I attach an earlier PM Club thread and a link for further reading if you are interested, although I feel you have already concluded that your reversal of good fate is caused by a visit to the dentist.  We cannot always claim a connection with a chain of events.  Your worsening symptoms may be pure coincidence and could have happened even without a visit to the dentist.  That is the nature of arrhythmias, they are unpredictable and you are doing what many of us do, still searching for a reason, a cause.  This may not be helping your heart rhythm disturbances and may even be making them worse.  This might set up an ever increasing list of things to avoid in the future causing further anxiety.

Let us be positive.  You have potentially protected yourself from dental disease by visiting your dentist for a good clean and imaging. I see no harm in that.  My dentist will only use hand instruments for cleaning, to be safe, because I have a pacemaker.  I hope your palpitations will settle again without any intervention Jam and you can put your dental appointment firmly behind you.  

Specifically on your magnet suggestion, I presume if this were the case, your pacemaker by now would have gone back to normal functioning and in any event your clinic technicians found no problems with your settings

https://www.pacemakerclub.com/message/40541/dentist

https://www.ada.org/en/member-center/oral-health-topics/cardiac-implanted-devices-and-electronic-dental-instruments

Magnets

by Jam - 2021-07-07 08:38:46

I did not mean to suggest dental cleanings and X-rays should be avoided if you have a pacemaker.  Sorry! I just read some information saying it could be a concern. For me my regression back to the way I felt before I finally got the right adjustment made me think it was possible that something regard8ng the appt May have messed up the settings. I do believe dental cleaning and care are very important! 

OLD information

by Gotrhythm - 2021-07-07 21:41:26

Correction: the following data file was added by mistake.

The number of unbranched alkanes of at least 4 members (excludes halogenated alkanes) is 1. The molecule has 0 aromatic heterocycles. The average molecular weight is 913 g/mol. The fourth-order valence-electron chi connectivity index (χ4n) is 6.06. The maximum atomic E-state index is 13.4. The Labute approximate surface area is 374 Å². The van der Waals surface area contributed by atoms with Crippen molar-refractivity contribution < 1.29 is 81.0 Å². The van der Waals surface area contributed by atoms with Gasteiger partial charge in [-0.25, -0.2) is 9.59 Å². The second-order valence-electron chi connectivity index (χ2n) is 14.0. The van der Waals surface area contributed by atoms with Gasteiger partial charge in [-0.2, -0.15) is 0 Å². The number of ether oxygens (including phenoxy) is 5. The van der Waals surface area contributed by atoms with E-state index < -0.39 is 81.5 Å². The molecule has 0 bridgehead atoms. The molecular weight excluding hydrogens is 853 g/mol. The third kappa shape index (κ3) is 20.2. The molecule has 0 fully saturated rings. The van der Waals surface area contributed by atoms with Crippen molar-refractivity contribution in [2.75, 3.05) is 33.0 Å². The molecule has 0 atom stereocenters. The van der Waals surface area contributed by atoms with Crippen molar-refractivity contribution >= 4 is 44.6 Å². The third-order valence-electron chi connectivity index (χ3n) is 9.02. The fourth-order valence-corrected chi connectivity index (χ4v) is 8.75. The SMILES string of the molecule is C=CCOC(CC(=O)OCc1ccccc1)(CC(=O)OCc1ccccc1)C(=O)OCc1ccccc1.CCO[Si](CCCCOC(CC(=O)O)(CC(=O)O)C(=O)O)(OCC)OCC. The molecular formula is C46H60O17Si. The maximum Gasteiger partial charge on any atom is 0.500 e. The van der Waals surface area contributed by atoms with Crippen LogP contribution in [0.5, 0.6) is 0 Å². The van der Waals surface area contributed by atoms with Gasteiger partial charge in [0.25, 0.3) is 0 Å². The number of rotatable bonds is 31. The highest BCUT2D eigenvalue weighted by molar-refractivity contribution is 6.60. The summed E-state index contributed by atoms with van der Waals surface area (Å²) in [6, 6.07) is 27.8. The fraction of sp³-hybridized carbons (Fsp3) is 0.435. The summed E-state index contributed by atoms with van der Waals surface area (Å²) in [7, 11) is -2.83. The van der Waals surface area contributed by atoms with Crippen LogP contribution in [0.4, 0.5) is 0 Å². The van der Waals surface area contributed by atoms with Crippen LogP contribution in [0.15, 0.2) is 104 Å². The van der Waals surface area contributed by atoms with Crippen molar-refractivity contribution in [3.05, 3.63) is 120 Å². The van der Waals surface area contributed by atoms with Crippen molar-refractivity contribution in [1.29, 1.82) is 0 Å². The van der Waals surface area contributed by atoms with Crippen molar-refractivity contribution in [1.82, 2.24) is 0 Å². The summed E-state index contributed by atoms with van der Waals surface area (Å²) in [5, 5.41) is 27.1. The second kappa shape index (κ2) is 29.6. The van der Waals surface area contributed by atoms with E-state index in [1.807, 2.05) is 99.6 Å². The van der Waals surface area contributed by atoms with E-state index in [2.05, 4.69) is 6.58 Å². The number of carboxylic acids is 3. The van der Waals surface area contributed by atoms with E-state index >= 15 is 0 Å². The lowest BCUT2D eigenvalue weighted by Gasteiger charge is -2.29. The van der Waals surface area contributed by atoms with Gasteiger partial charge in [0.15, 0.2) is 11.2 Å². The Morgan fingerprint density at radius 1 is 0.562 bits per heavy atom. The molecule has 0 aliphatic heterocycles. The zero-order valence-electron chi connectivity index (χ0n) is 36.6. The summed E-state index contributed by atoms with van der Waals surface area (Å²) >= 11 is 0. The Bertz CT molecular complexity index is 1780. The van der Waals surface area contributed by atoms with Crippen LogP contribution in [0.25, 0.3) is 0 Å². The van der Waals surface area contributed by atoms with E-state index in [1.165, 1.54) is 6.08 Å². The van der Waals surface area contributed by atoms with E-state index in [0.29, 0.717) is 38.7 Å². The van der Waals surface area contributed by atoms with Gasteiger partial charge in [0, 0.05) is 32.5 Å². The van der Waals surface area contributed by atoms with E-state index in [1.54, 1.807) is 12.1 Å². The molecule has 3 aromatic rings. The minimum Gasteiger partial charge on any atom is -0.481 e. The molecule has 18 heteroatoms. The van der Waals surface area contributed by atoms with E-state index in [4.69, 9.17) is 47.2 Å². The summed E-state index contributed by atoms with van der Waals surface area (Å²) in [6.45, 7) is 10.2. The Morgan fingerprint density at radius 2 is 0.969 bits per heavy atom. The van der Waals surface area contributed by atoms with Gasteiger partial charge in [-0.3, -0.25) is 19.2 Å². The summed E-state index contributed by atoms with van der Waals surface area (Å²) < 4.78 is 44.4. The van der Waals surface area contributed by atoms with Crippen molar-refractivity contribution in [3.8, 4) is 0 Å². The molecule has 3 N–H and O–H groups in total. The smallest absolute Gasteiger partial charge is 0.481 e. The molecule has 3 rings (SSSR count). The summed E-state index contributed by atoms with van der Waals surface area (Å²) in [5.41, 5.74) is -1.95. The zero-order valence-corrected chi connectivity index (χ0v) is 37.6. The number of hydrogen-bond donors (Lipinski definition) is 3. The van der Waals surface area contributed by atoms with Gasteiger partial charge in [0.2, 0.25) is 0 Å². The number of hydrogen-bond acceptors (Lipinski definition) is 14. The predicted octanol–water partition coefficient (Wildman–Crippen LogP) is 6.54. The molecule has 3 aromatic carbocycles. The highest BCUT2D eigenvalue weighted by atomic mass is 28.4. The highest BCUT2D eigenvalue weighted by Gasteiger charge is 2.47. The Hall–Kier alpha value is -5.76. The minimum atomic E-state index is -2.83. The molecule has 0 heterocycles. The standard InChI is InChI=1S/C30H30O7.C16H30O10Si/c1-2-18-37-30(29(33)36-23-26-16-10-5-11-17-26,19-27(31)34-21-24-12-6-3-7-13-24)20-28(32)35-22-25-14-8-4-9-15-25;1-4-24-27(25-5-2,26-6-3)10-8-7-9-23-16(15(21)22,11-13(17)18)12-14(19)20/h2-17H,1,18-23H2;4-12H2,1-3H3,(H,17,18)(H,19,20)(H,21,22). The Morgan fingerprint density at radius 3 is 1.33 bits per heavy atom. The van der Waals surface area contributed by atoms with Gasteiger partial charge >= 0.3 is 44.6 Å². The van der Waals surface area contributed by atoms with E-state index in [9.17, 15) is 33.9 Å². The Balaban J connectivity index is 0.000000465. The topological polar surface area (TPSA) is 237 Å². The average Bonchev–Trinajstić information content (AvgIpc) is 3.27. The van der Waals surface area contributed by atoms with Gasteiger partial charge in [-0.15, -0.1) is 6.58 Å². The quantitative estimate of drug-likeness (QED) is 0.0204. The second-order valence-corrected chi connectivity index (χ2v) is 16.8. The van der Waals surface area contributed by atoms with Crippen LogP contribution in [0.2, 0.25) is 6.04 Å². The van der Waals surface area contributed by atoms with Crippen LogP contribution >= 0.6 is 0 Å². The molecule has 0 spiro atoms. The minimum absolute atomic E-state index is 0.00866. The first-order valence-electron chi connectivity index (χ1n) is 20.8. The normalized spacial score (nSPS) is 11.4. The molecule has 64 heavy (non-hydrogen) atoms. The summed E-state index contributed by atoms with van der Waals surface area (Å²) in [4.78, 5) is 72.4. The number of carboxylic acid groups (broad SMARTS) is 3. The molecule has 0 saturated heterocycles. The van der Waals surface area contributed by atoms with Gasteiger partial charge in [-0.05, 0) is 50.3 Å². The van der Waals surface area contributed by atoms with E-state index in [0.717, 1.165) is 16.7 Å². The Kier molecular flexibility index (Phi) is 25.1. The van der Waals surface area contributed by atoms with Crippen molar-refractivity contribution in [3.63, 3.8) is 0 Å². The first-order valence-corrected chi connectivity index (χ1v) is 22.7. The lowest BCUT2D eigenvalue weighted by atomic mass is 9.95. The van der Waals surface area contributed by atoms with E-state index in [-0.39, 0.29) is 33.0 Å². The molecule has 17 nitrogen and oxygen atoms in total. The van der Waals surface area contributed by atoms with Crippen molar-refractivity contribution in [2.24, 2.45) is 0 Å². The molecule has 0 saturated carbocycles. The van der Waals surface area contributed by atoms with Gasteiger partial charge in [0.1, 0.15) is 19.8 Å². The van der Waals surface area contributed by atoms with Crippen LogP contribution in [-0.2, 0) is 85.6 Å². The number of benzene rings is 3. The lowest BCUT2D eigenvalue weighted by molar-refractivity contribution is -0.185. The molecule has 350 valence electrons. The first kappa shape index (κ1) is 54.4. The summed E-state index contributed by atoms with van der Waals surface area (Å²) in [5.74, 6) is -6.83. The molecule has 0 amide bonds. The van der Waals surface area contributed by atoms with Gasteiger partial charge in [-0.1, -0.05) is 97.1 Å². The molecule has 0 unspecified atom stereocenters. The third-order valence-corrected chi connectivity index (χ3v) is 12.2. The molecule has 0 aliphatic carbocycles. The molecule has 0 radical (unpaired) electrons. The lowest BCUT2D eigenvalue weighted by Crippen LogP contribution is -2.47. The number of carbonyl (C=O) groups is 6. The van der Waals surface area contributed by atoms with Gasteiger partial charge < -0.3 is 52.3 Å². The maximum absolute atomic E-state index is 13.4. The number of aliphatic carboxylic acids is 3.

Interesting. I had this conversation just last week during my semi annual cleaning. According to the hygeinist, some of the OLD pacemakers had some problems with the OLD cleaning equipment, but any pacemaker made since 2010 would not be affected.

When encountering warnings about dangers to your pacemaker, it's important evaluate how recent the information is. There's a lot of scary information still out there that may have been accurate at one time, but pacemakers have changed greatly over the years. There is very little in the way of appliances, even medical appliances, that represent a danger to us.

LIke the others, even though you noticed the change after the dental visit, I'd look to other possible causes first. And we always need to remember that our heart's condition isn't static. It can change and even settings that work great for a while still might eventually need to be altered..

NOthing change your settings.

by PacedNRunning - 2021-07-12 18:01:27

There is nothing that can change your settings except for the programmer. :). I go to the dentist and all is fine.  Maybe your having some anxiety about the dentist and your device and feeling more than usual?  

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I, too, am feeling tons better since my implant.